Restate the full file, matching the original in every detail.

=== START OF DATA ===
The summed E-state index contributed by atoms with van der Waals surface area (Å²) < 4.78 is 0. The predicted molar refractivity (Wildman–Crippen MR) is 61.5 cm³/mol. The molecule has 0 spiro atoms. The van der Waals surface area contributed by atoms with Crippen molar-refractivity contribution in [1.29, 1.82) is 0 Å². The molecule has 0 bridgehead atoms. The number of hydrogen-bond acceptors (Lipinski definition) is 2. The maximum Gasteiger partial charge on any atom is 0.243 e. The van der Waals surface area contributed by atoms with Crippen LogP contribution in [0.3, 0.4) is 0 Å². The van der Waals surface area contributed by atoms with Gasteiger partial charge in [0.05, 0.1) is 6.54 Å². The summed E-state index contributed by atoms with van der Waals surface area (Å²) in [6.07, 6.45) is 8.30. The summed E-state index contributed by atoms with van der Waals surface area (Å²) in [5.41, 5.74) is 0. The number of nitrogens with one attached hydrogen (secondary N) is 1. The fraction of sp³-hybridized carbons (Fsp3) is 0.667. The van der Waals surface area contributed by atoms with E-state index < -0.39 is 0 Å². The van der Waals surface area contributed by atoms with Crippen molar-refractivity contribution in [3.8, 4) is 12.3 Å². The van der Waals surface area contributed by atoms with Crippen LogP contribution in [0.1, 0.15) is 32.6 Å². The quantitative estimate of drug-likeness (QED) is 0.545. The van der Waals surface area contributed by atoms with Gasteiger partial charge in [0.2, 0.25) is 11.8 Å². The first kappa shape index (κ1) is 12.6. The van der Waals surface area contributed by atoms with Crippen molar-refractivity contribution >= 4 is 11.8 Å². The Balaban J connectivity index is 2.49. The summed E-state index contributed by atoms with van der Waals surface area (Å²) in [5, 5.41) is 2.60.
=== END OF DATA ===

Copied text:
The summed E-state index contributed by atoms with van der Waals surface area (Å²) < 4.78 is 0. The predicted molar refractivity (Wildman–Crippen MR) is 61.5 cm³/mol. The molecule has 0 spiro atoms. The van der Waals surface area contributed by atoms with Crippen molar-refractivity contribution in [1.29, 1.82) is 0 Å². The molecule has 0 bridgehead atoms. The number of hydrogen-bond acceptors (Lipinski definition) is 2. The maximum Gasteiger partial charge on any atom is 0.243 e. The van der Waals surface area contributed by atoms with Crippen LogP contribution in [0.3, 0.4) is 0 Å². The van der Waals surface area contributed by atoms with Gasteiger partial charge in [0.05, 0.1) is 6.54 Å². The summed E-state index contributed by atoms with van der Waals surface area (Å²) in [6.07, 6.45) is 8.30. The summed E-state index contributed by atoms with van der Waals surface area (Å²) in [5.41, 5.74) is 0. The number of nitrogens with one attached hydrogen (secondary N) is 1. The fraction of sp³-hybridized carbons (Fsp3) is 0.667. The van der Waals surface area contributed by atoms with E-state index < -0.39 is 0 Å². The van der Waals surface area contributed by atoms with Crippen molar-refractivity contribution in [3.8, 4) is 12.3 Å². The van der Waals surface area contributed by atoms with Crippen LogP contribution in [0.1, 0.15) is 32.6 Å². The quantitative estimate of drug-likeness (QED) is 0.545. The van der Waals surface area contributed by atoms with Gasteiger partial charge in [0.2, 0.25) is 11.8 Å². The first kappa shape index (κ1) is 12.6. The van der Waals surface area contributed by atoms with Crippen molar-refractivity contribution >= 4 is 11.8 Å². The Balaban J connectivity index is 2.49. The summed E-state index contributed by atoms with van der Waals surface area (Å²) in [5, 5.41) is 2.60.